Posted on | June 5, 2003 | 7 Comments
A long time ago, I wrote that “non-empathic geeks become engineers, and empathic geeks become information designers.” Empathy is a critical quality for people working in the user experience field. We’ve developed numerous tools, from contextual inquiry to usability testing, to help us get inside the heads of the people who will be using our systems.
Through our empathy, we inevitably become advocates for our users. When people in the organization try to get end-users to do things they would have no reasonable interest in doing, we pipe up, saying, “You can’t expect people to do that! They have no motivation for it, there’s no value in it for them!” When people in the organization dismiss those who can’t use a product as “stupid users”, we shout, “They’re not stupid! They’re just being people! They’re being themselves. You haven’t bothered to understand the context in which they’re using it, their capabilities, their desires. Don’t call them ‘stupid’!”
And then we often turn around, and complain about those “stupid engineers” or “stupid marketers” or “stupid management.” They don’t understand anything. They’re just making our jobs harder.
It’s a little ironic, no?
In the last couple of years, pretty much since starting Adaptive Path, I’ve realized that we user experience types need to expand our empathy beyond our end-users, and to include our colleagues (or clients) as well. It’s surprising how willing we are to deal with the idiosyncracies of our user population, and yet so unwilling to really understand the perspectives of those we work with–Why they make certain decisions, what pressures and motivations they have, because of whatever means by which they are measured.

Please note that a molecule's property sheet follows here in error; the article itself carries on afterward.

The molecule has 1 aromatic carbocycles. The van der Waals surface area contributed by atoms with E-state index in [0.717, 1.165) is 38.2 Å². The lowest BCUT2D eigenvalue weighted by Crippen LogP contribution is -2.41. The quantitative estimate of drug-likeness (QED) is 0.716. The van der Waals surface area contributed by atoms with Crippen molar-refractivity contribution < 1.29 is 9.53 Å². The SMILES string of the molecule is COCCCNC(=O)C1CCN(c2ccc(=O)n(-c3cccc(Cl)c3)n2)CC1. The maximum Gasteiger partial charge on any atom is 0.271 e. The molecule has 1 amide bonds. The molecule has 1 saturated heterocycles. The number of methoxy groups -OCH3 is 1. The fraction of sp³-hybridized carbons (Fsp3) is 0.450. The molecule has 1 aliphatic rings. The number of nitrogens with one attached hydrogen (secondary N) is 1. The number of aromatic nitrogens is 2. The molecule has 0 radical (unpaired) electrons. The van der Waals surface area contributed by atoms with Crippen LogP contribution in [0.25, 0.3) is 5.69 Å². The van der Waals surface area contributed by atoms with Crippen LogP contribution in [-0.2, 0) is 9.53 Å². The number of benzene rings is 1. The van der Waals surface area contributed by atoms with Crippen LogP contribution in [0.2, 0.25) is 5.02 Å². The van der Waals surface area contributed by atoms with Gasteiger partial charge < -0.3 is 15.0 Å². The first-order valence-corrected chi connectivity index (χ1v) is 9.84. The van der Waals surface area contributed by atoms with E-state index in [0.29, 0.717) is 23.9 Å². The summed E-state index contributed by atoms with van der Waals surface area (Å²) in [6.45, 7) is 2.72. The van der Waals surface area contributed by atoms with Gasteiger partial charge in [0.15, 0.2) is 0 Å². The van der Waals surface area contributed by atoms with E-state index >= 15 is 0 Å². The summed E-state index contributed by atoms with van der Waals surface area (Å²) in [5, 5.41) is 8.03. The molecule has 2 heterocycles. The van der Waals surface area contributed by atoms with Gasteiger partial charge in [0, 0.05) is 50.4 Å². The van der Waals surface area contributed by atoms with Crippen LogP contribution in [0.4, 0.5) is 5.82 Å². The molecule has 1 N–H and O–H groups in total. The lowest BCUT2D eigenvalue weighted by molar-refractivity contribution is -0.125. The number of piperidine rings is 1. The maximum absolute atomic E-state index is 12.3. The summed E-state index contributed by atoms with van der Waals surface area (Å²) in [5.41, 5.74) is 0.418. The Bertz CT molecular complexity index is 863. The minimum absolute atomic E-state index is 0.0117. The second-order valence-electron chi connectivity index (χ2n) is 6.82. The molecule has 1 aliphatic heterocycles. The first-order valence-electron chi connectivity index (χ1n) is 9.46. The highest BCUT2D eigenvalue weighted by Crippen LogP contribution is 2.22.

If we dismiss our colleagues and clients, they will dismiss our efforts. All designers have had the experience of their designs not seeing the light of day. And, in my experience, that’s largely due to the designers focusing solely on their processes and their users, and not aware of the internal realities in which this design must take root.
The empathy we show our users helps make our designs better… But if we want to make sure our designs get implemented and get out in the world, then we need empathy for our colleagues.